People gain and expend their energy in different ways. As you may have heard, introverts get their energy from downtime -- being left alone to read, watch movies, surf the web, daydream, create and otherwise "recharge." They don't have a problem with being alone; in fact, they'll go a little stir crazy if they don't get sufficient alone time. If you think of life energy as equivalent to money, downtime is how introverts make the cash they need to live.
|Not lonely, just recharging.|
This is why introverts, almost to a one, would gnaw off their own legs to avoid small talk; fluffy cotton-candy conversations about the weather and everyone's health and "how 'bout them Mariners" exhaust their limited energy reserves, and offer very little mental sustenance in return. This is also why many introverts avoid parties, especially parties where they don't know anyone; small talk is often the first step to getting to know others better, but introverts have such low tolerance for idle chitchat that they don't end up making new friends at such gatherings. Instead they tend to hover in an obscure corner, just breathing and listening to other people, or they flee the intense mix-and-mingle areas and find a quiet place to take a ten-minute introvert break.
But just because introverts don't like small talk doesn't mean they don't like to talk at all. They just want their conversations to be meaningful. (Remember, they've got a limited energy budget, so they want the most bang for their buck.) Generally speaking, then, introverts are drawn to conversations about ideas -- especially ideas that are already important to them. But they can also be genuinely interested in the ideas that make others tick, especially if such people are unabashedly enthusiastic about their passions. Seeing someone just light up about a concept that makes him or her happy is an experience well worth expending one's limited energy on, at least by my lights.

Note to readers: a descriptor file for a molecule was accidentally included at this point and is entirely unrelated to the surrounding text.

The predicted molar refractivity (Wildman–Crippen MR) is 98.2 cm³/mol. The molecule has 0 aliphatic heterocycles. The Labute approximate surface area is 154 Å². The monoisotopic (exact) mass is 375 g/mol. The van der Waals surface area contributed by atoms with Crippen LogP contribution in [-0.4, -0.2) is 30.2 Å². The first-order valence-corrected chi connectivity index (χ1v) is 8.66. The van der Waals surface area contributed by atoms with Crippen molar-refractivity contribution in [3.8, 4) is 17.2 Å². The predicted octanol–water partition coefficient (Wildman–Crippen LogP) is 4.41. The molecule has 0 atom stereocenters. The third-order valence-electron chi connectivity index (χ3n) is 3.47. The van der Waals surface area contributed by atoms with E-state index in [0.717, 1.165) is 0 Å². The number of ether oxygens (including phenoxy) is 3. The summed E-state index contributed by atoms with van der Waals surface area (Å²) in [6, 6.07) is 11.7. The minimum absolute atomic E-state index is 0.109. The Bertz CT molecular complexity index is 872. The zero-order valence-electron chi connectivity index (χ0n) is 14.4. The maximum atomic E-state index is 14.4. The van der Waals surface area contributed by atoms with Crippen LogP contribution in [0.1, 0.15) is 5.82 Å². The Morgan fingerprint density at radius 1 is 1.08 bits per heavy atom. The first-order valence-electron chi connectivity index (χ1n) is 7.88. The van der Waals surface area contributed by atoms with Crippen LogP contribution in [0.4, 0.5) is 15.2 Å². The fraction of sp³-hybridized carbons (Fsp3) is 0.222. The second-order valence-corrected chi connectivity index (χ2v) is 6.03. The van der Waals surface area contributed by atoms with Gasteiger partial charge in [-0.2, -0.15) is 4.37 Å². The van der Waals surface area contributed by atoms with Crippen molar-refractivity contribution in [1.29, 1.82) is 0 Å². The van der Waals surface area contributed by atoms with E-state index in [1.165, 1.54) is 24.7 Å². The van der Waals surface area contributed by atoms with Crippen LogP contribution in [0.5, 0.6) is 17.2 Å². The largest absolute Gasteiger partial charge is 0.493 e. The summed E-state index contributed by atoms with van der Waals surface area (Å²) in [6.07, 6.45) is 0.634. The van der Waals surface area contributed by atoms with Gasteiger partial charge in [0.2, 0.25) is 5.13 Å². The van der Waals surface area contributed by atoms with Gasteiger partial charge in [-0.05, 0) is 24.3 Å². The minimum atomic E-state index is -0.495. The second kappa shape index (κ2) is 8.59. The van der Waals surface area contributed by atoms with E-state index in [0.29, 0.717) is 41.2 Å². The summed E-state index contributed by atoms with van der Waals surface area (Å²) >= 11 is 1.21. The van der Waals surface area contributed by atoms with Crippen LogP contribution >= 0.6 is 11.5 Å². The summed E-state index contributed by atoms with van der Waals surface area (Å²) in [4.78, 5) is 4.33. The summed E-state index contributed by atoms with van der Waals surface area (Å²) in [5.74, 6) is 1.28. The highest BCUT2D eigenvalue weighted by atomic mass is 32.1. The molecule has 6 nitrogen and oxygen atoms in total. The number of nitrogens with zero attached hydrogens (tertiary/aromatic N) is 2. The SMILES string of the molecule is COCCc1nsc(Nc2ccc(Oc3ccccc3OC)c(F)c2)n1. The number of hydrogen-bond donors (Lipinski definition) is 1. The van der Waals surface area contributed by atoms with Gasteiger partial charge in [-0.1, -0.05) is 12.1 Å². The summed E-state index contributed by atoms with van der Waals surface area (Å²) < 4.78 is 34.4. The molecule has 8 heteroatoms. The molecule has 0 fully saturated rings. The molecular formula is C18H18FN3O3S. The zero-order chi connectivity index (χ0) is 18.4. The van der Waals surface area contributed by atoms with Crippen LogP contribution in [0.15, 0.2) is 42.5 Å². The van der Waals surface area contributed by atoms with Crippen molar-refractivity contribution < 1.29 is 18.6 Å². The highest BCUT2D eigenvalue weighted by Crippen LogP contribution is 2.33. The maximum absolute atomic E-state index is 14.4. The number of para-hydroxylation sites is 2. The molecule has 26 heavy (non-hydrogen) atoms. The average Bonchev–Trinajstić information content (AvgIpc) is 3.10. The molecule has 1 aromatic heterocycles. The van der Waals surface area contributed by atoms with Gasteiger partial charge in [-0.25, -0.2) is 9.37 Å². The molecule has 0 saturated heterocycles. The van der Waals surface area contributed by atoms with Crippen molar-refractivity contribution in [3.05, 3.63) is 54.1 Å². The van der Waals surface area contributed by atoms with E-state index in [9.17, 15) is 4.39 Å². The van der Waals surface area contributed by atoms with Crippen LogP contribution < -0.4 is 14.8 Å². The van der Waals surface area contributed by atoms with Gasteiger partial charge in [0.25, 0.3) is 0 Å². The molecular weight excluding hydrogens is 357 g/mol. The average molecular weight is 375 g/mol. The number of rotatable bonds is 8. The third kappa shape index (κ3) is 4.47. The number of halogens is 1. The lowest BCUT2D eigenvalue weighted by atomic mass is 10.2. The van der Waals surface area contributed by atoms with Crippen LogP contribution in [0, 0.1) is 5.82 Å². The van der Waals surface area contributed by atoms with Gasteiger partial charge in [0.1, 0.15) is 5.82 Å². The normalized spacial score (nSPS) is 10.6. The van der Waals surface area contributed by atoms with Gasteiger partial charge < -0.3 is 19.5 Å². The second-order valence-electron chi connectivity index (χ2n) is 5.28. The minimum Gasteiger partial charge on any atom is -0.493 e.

Introverts are opinionated (sometimes very opinionated, if my own example is any indication), but often won't venture to make comment unless someone asks first. So be the one who asks. Just be prepared for anything; many introverts are philomaths and are full of wide-ranging, interesting tidbits they've soaked up during their downtime. (Oh yeah, and if you want to be a mighty juggernaut at Trivial Pursuit team games, get their contact information! AND LO, YE SHALL BE THE UNSTOPPABLE INFOMANIACS!)
Oh, and another thing: some introverts have a tough time making prolonged eye contact during conversations. This doesn't mean they're not interested in what you have to say. Introverts tend to have an easier time making eye contact when they're relaxed; this tends to happen most often with people they've known for a while, or people whom they trust. Give them time. Meanwhile, take confidence in the knowledge that if an introvert deliberately chooses to continue a conversation with you, he or she is interested -- eye contact or no eye contact.
Some of my friends are introverts, so I'm going to be the one who asks: what's the best way for someone to engage you in conversation without making you want to hyperventilate and retreat to a locked room somewhere?